The classification of 1099 contractors and W-2 employees has emerged as one of the biggest storylines within the booming freelance economy.
According to the ADP Research Institute, more than one-third of midsize businesses have been fined or penalized for not complying with laws pertaining to how they manage their workforces.
As we’ve written about previously, the cost of non-compliance can be staggering. Fines levied by the U.S. Department of Labor, IRS and state agencies for worker misclassification can exceed millions depending on the severity of the infractions.
The threat of class action lawsuits should also serve as a further deterrent for companies straddling the boundaries of improper classification.
As more and more companies begin leveraging independent contractors, it’s paramount that HR executives and Chief HR Officers and are armed with all the information they need to mitigate compliance risk and properly classify their workers.
The following is a list of some of the consequences of misclassifying a worker as an independent contractor. While this isn’t an exhaustive list, this should be sufficient to highlight the critical need for companies to take proper steps to ensure their contractors and employees are properly classified.
1. Wage law violations
Employers will be held liable for failure to pay overtime and minimum wage under the federal Fair Labor Standards Act and applicable state wage laws. The statute of limitations for a wage claim under the FLSA is two (2) years for a non-willful violation and three (3) years for a willful violation. (“Willful” means the employer was knowingly violating the law, or was lax in properly understanding and complying with its legal obligations.)
Both criminal penalties and liability for back wages may be levied against employers and executives found in violation of FLSA laws. This is an area of intense focus by the Labor Department and auditors have been added just to assure that employees are not violating the law in classifying workers as independent contractors.
The potential liability exposure for companies that misclassify employees is huge. Employers found in violation may incur massive penalties, including unpaid overtime costs and minimum wage deficits – costs that may be equaled by liquidated damages and attorney’s fees.
2. Tax trouble
Penalties may be levied for failing to withhold state and federal payroll taxes, including failure to make matching social security and Medicare tax payments.
3. I-9 violations
Employers may be held liable for failure to comply with federal I-9 requirements. Employers are obligated to keep properly filled out I-9s for each of its employees, including common law employees who are determined to have been misclassified as independent contractors.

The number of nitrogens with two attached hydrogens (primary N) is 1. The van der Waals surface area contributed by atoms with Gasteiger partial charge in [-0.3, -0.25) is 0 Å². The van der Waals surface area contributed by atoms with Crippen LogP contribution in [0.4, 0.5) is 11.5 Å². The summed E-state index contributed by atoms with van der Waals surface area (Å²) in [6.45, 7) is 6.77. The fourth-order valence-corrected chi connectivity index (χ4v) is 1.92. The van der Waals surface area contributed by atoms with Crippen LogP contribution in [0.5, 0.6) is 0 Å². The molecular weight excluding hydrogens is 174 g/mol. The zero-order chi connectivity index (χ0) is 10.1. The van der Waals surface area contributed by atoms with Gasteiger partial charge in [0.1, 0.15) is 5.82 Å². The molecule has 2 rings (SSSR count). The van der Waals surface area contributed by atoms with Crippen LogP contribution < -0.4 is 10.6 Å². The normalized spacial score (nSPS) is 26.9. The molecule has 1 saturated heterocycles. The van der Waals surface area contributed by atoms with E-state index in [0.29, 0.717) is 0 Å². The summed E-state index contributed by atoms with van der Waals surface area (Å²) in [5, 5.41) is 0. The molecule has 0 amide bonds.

The Department of Labor targets specific industries such as construction, home health care, warehousing and poultry processing where labor might not be closely controlled.
4. Unemployment insurance shortfalls
Penalties for failure to pay the appropriate amount of money to the state unemployment insurance funds, which can be retroactive.
The issue typically is whether the Employer’s Quarterly Wage List and Employer’s Contribution Report submitted by the employer to Workforce Services accurately report the number of employees, because these are the reports the contribution rate is based upon.
5. Worker’s compensation violations
Penalties for violation of state worker’s compensation insurance laws and liability for unpaid workers’ compensation premiums.
6. Improper exclusion from benefit plans
Potential entitlement of misclassified independent contractors to coverage under the company’s employee benefit plans, including pension and other retirement plans, health insurance, paid leave, severance pay, etc.
This is also a very hot enforcement area, the subject of a number of lawsuits and has the potential for tremendous liability.
7. Anti-discrimination violations
Failure to provide coverage under state and federal anti-discrimination laws for those improperly classified as independent contractors.
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8. FMLA violations
Liability exposure for failure to provide leave and reinstatement to eligible employees under the federal Family and Medical Leave Act and other leave entitlement laws.
9. Mistreatment of military personnel
Violations of reinstatement and leave rights for military personnel under USERRA, the Uniformed Services Employment and Reemployment Rights Act.
10. WARN Act violations
Failure to count misclassified workers in determining federal WARN Act ( the Worker Adjustment and Retraining Notification Act) compliance obligations in the event of mass layoffs and plant closings, and failure to give required WARN notices to affected misclassified employees.
11. Age discrimination liability
Potential invalidation of releases and waivers of employees 40 and older for failure to give accurate statistical information required under the Older Worker’s Benefit Protection Act.
Bottom line: You can’t afford to misclassify
The misclassification of workers has significant impact on a number of levels — the individual worker, the employer, and the economy at large. At the same time the independent contractor ranks rise, as more workers elect to control how they engage for work.
No single factor determines misclassification, making the complexities of worker status even more arduous to manage. The Labor Department rarely loses a misclassification case, so don’t take chances when utilizing this valuable talent pool.